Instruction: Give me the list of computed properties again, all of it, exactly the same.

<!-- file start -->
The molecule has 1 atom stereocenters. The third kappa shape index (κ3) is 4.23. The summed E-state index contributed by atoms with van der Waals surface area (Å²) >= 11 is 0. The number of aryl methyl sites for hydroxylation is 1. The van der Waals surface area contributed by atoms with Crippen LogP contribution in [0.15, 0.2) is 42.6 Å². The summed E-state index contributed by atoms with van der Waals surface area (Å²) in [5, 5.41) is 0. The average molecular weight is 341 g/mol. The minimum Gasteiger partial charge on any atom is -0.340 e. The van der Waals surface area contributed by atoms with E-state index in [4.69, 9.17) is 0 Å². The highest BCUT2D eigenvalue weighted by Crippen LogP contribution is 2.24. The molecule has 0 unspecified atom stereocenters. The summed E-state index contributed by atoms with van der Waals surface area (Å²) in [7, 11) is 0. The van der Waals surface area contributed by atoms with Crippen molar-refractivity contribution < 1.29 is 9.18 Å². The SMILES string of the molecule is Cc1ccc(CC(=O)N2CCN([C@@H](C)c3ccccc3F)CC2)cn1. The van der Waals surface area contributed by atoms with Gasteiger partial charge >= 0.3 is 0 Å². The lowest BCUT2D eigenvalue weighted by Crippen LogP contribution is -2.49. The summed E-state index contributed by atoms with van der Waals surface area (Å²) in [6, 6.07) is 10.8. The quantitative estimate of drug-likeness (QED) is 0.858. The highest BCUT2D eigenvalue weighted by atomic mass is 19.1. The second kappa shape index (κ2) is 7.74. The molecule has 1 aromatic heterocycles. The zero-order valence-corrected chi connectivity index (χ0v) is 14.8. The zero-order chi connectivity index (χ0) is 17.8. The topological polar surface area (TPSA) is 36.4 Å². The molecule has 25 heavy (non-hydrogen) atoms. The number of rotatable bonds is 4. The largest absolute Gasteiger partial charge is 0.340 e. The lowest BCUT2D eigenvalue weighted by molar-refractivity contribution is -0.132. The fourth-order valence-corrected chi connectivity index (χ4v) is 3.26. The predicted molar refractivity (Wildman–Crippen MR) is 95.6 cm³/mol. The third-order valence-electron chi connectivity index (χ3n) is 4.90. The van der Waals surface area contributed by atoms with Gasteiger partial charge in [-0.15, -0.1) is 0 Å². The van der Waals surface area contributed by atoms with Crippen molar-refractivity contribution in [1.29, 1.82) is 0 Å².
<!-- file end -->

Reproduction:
The molecule has 1 atom stereocenters. The third kappa shape index (κ3) is 4.23. The summed E-state index contributed by atoms with van der Waals surface area (Å²) >= 11 is 0. The number of aryl methyl sites for hydroxylation is 1. The van der Waals surface area contributed by atoms with Crippen LogP contribution in [0.15, 0.2) is 42.6 Å². The summed E-state index contributed by atoms with van der Waals surface area (Å²) in [5, 5.41) is 0. The average molecular weight is 341 g/mol. The minimum Gasteiger partial charge on any atom is -0.340 e. The van der Waals surface area contributed by atoms with E-state index in [4.69, 9.17) is 0 Å². The highest BCUT2D eigenvalue weighted by Crippen LogP contribution is 2.24. The molecule has 0 unspecified atom stereocenters. The summed E-state index contributed by atoms with van der Waals surface area (Å²) in [7, 11) is 0. The van der Waals surface area contributed by atoms with Crippen molar-refractivity contribution < 1.29 is 9.18 Å². The SMILES string of the molecule is Cc1ccc(CC(=O)N2CCN([C@@H](C)c3ccccc3F)CC2)cn1. The van der Waals surface area contributed by atoms with Gasteiger partial charge >= 0.3 is 0 Å². The lowest BCUT2D eigenvalue weighted by Crippen LogP contribution is -2.49. The summed E-state index contributed by atoms with van der Waals surface area (Å²) in [6, 6.07) is 10.8. The quantitative estimate of drug-likeness (QED) is 0.858. The highest BCUT2D eigenvalue weighted by atomic mass is 19.1. The second kappa shape index (κ2) is 7.74. The molecule has 1 aromatic heterocycles. The zero-order valence-corrected chi connectivity index (χ0v) is 14.8. The zero-order chi connectivity index (χ0) is 17.8. The topological polar surface area (TPSA) is 36.4 Å². The molecule has 25 heavy (non-hydrogen) atoms. The number of rotatable bonds is 4. The largest absolute Gasteiger partial charge is 0.340 e. The lowest BCUT2D eigenvalue weighted by molar-refractivity contribution is -0.132. The fourth-order valence-corrected chi connectivity index (χ4v) is 3.26. The predicted molar refractivity (Wildman–Crippen MR) is 95.6 cm³/mol. The third-order valence-electron chi connectivity index (χ3n) is 4.90. The van der Waals surface area contributed by atoms with Gasteiger partial charge in [-0.15, -0.1) is 0 Å². The van der Waals surface area contributed by atoms with Crippen molar-refractivity contribution in [1.29, 1.82) is 0 Å².